Article

Rb inactivation accelerates neoplastic growth and substitutes for recurrent amplification of cIAP1, cIAP2 and Yap1 in sporadic mammary carcinoma associated with p53 deficiency.

Department of Biomedical Sciences, Cornell University, Ithaca, NY 14853-6401, USA.
Oncogene (Impact Factor: 8.56). 10/2010; 29(42):5700-11. DOI: 10.1038/onc.2010.300
Source: PubMed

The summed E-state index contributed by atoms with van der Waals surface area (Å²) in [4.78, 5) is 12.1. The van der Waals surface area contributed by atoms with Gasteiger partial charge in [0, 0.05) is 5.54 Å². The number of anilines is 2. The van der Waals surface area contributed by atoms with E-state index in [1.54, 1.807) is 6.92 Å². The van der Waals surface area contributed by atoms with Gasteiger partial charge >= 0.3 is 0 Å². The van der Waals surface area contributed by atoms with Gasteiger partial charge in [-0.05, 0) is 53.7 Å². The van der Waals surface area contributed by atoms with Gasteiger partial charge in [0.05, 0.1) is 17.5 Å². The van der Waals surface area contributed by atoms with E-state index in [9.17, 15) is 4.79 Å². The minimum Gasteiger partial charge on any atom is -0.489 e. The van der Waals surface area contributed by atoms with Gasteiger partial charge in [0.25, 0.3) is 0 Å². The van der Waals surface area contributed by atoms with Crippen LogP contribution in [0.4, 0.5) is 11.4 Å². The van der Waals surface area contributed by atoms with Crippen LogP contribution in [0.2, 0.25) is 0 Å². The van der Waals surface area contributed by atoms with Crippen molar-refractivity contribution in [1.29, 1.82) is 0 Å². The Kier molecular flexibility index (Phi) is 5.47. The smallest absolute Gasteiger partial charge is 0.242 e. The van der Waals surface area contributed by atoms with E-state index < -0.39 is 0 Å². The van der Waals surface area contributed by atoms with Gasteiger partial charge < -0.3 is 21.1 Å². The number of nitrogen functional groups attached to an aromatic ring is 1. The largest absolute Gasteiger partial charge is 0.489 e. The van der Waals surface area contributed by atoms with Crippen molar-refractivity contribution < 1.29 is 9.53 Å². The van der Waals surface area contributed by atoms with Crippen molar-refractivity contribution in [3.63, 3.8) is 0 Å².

ABSTRACT Genetically defined mouse models offer an important tool to identify critical secondary genetic alterations with relevance to human cancer pathogenesis. We used newly generated MMTV-Cre105Ayn mice to inactivate p53 and/or Rb strictly in the mammary epithelium, and to determine recurrent genomic changes associated with deficiencies of these genes. p53 inactivation led to formation of estrogen receptor-positive raloxifene-responsive mammary carcinomas with features of luminal subtype B. Rb deficiency was insufficient to initiate carcinogenesis but promoted genomic instability and growth rate of neoplasms associated with p53 inactivation. Genome-wide analysis of mammary carcinomas identified a recurrent amplification at chromosome band 9A1, a locus orthologous to human 11q22, which contains protooncogenes cIAP1 (Birc2), cIAP2 (Birc3) and Yap1. It is interesting that this amplicon was preferentially detected in carcinomas carrying wild-type Rb. However, all three genes were overexpressed in carcinomas with p53 and Rb inactivation, likely due to E2F-mediated transactivation, and cooperated in carcinogenesis according to gene knockdown experiments. These findings establish a model of luminal subtype B mammary carcinoma, identify critical role of cIAP1, cIAP2 and Yap1 co-expression in mammary carcinogenesis and provide an explanation for the lack of recurrent amplifications of cIAP1, cIAP2 and Yap1 in some tumors with frequent Rb deficiency, such as mammary carcinoma.

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